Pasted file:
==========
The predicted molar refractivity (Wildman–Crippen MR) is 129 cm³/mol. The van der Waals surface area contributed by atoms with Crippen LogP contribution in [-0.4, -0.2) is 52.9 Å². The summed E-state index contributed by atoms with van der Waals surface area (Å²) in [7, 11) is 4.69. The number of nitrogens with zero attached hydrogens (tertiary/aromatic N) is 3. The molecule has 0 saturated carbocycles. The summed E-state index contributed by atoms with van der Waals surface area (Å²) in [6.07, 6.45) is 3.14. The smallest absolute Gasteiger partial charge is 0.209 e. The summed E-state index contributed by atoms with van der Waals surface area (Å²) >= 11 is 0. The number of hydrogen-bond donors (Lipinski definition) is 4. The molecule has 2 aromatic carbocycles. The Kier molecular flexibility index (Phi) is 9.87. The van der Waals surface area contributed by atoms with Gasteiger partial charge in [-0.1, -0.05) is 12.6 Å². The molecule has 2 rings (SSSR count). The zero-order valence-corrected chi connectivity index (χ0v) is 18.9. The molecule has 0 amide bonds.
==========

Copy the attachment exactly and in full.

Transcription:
The predicted molar refractivity (Wildman–Crippen MR) is 129 cm³/mol. The van der Waals surface area contributed by atoms with Crippen LogP contribution in [-0.4, -0.2) is 52.9 Å². The summed E-state index contributed by atoms with van der Waals surface area (Å²) in [7, 11) is 4.69. The number of nitrogens with zero attached hydrogens (tertiary/aromatic N) is 3. The molecule has 0 saturated carbocycles. The summed E-state index contributed by atoms with van der Waals surface area (Å²) in [6.07, 6.45) is 3.14. The smallest absolute Gasteiger partial charge is 0.209 e. The summed E-state index contributed by atoms with van der Waals surface area (Å²) >= 11 is 0. The number of hydrogen-bond donors (Lipinski definition) is 4. The molecule has 2 aromatic carbocycles. The Kier molecular flexibility index (Phi) is 9.87. The van der Waals surface area contributed by atoms with Gasteiger partial charge in [-0.1, -0.05) is 12.6 Å². The molecule has 2 rings (SSSR count). The zero-order valence-corrected chi connectivity index (χ0v) is 18.9. The molecule has 0 amide bonds.